Savoir vivre in France’s third-largest city

Most people will certainly have already heard of the city of Lyon. ‘Isn’t it the one with the good football club? And don’t you always pass through it on the way south?’ If you have similar thoughts, then stop next time you are there! France’s third-largest city really deserves that – with its indescribable mixture of culinary specialities, architecture and savoir vivre right next to the water.

Does this description sound rather like Paris? That is true for Lyon offers the best that can be found in the French capital – including classy palaces and squares and a restaurant scene that causes gourmets to go into raptures. But it is all on a rather more manageable scale. The surrounding area is also very impressive: the city is located in south-east France, where the rivers Rhône and Saône meet, and is surrounded by fertile countryside and famous wine-growing areas.

Lugdunum (‘The fortress of Lug’)

The Romans already recognised that this was a good place to live: they founded Lyon as Lugdunum in 43 B.C. This name is based on the Gallic word Lugdun, which consisted of two words: Lug was a Celtic god, who was responsible for law and order, and dunos, which means fortress or hill. So it meant the fortress or hill of the god Lug. The name of the city has been documented as Lugdon, Luon and finally Lyon since the 13th century.

What makes Lyon a cosmopolitan city

Lyon and its 520,000 inhabitants now form France’s third-largest community. It is the core city of France’s second-largest metropolitan area with almost 1.7 million people and the second-largest catchment area in the country with approx. 2.2 million residents. That comes as no surprise: the city acts as a magnet both nationally and at a European level. Its importance in the fields of culture, banking, finances, commerce, technology, pharmacy, art and entertainment makes it a cosmopolitan city with ‘beta’ status, according to the ranking provided by the Globalisation and World Cities Research Network in 2020, and therefore putting it on par with Osaka, St Petersburg and Detroit. Lyon is also France’s second-largest student city with four universities and several grandes écoles.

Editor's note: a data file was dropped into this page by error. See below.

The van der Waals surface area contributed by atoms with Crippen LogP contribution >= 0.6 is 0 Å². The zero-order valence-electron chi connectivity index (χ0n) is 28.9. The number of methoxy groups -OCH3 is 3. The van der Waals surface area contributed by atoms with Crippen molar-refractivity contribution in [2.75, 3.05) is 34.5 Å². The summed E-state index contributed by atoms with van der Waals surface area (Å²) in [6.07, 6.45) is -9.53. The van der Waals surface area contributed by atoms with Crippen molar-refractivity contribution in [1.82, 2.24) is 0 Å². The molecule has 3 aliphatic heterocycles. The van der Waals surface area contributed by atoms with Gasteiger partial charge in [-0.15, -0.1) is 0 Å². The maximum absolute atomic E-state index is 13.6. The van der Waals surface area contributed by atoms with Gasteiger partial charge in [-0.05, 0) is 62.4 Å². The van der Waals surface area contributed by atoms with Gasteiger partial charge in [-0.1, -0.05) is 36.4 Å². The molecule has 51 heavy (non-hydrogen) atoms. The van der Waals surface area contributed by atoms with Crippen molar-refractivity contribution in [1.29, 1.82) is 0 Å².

Various industries provide for an international reputation

The historical industrial city of Lyon became the centre for numerous petrochemical companies along the River Rhône along the so-called chemical corridor to the south of the city. The region has a long tradition of launching economic and technological initiatives: banking and book printing during the Renaissance period, mechanical engineering later and now scientific research in medicine, physics and virology. Lyon enjoys an international reputation in the fields of engineering, textiles, health, chemistry and pharmaceutics. The WHO’s International Agency for Research on Cancer is based there, for example. The International Criminal Police Organisation or Interpol also has its headquarters in Lyon.

Festival of lights and architectural highlights

Lyon has retained its significant architectural heritage, which ranges from the Roman period to the Renaissance and into the 20th century. The districts of Vieux Lyon, Colline de Fourvière, Presqu'île and Pentes de la Croix-Rousse have therefore been included in the list of UNESCO World Heritage Sites.

Medieval alleyways encounter Renaissance houses in the oldest part of the city, Vieux Lyon. This prestigious architecture recalls the prosperity created by traders and bankers through silk production in the 15th and 16th centuries. Appropriately, the Croix-Rousse district is located diagonally opposite on the other side of the River Rhône. Fashionable boutiques, galleries and cafés now stand where thousands of weaving looms with the onomatopoeic name of ‘bistangklack’ were once located in the 19th century. The real shopping paradise with the Rue de la République pedestrian zone, however, is located on Presqu’île, a peninsula between the Rivers Rhône and Saône. This forms the heart of the city and it includes, among other things, the magnificent city hall, the Musée des Beaux Arts and the opera house in Lyon. The Presqu’île district, where the rivers converge, is extremely modern. The Musée des Confluences, for example, has experimental façades, which remind viewers of a spaceship with their silvery glistening mixture of glass and steel.

It is situated on a hill at the heart of the Vieux Lyon district. Anybody who uses the funicular railway to get to the top is rewarded with a view of the basilica known as Notre Dame de Fourvière. The white landmark in Lyon with its four towers is an impressive sight with its golden gleaming paintings and mosaics and impressive coloured glass windows. The observation terrace is something that you should not miss. Visitors can also explore the city’s Roman origins. In addition to some structural remains in the middle of the modern city, the Museum Lugdunum has archaeological discoveries on display.

Anybody who strolls around the pedestrianised old city, Vieux Lyon, will at some stage encounter the so-called ‘traboules’. These passageways are often distinguished by an open door or alleyways to hidden inner courtyards. These cross connections originally served as dry transport routes for the valuable quantities of silk. They later became escape routes and hiding places, for example, during the uprisings at the start of the industrialisation period or for the French resistance during the Second World War.